To the editor:
It seems from the messaging on the waterfront plans by the NRA and its supporters and by COW that deciding on development along the waterfront is a now or never, either-or, black-or-white issue. It seems to me that reality, as is often the case, is more grey scale than that.
We have a desire as a community to honor the historical legacy of Newburyport. Newburyport as a hot bed of the early American Revolution. Newburyport as a clipper ship anchorage. Newburyport as a 20th-century urban renewal success story. The NRA’s waterfront and its physical and archaeological reality is one of change and evolution, sometimes by benign neglect and sometimes by good or bad planning.
The waterfront will change more. It must because change is constant. We can’t turn back the tide of technology, globalism and private investment or disinvestment. The only question is: “How do we go forward with plans that have the best chance of looking wise 50 years from now?”
The best way forward for the waterfront, in my opinion, would start small and evolve toward the ultimate vision. Start now with leasing some land for one building with no residences to the west along Merrimac Street. Seek proposals that focus on maritime, environmental and cultural business and retail uses that honor our history. Offering the “air space” above some parking, but not the spaces themselves, for installation of solar panels for electricity use by the new building would sweeten the pot. See how that works and see what evolves.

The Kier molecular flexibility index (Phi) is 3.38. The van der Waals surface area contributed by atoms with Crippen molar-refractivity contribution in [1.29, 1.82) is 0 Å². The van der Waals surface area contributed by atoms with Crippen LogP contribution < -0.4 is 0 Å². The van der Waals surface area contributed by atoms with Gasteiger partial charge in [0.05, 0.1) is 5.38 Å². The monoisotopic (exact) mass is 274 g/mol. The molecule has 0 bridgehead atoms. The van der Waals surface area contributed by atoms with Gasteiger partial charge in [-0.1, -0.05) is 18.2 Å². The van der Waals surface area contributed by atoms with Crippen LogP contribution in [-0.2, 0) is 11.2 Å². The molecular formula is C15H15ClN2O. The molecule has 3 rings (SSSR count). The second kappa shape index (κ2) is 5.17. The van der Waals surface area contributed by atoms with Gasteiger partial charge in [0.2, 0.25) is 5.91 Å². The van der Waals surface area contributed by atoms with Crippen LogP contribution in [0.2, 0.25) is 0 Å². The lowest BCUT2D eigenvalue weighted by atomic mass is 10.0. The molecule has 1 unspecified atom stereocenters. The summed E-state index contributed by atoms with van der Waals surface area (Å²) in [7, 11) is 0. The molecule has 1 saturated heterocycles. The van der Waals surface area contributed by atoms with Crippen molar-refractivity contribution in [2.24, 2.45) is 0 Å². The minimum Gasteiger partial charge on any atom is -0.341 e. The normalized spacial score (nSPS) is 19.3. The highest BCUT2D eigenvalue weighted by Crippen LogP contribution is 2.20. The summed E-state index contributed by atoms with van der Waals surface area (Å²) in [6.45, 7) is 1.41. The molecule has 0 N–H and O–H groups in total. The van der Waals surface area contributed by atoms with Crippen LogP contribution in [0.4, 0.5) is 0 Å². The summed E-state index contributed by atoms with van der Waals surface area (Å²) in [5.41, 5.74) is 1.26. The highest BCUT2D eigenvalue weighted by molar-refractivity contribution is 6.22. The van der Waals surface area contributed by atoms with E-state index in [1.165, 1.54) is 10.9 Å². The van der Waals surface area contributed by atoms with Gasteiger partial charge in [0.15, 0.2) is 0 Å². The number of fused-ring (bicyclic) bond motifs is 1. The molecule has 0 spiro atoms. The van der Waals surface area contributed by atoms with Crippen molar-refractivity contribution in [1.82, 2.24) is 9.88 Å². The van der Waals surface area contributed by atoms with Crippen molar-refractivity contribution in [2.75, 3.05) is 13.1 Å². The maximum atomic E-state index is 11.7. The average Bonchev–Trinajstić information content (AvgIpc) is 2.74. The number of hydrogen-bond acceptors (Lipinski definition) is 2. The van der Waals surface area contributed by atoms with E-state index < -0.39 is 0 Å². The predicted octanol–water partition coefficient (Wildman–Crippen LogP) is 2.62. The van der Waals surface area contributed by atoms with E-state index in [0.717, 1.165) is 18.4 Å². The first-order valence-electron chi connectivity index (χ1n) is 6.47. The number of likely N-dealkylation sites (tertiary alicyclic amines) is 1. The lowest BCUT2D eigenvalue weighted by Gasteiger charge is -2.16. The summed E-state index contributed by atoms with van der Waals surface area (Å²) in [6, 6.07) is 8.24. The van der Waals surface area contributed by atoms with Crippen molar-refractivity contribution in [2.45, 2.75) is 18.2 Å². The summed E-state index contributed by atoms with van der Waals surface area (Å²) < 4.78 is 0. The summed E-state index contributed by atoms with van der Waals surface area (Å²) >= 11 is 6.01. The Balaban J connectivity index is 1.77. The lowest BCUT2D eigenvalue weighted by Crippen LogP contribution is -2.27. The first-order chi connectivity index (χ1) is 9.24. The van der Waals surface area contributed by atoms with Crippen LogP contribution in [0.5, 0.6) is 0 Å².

Keep community control by leasing the land so that in distant future years the city can reshape itself to reflect the realities of that time. Would any developers be willing to build on land the city would continue to own? Why not? Boston’s Marriott Copley Square complex is built on land leased from the Mass Turnpike. Smart business people can run the numbers and see if it works for them. It’s by definition an unknown, as the future always is, but that doesn’t mean that choices can’t be made.
Union Studio painted a pretty picture of an idealized mixed-use waterfront. It’s a good starting point, not a finish line. It’s time to turn away from the “let’s finally do it all” or “do nothing ever” debating points and find some steps, even small ones, we can agree on. We need some clever ideas, some compromise between trying to freeze the city in amber or doing it all right away. It’s time to take some small steps forward.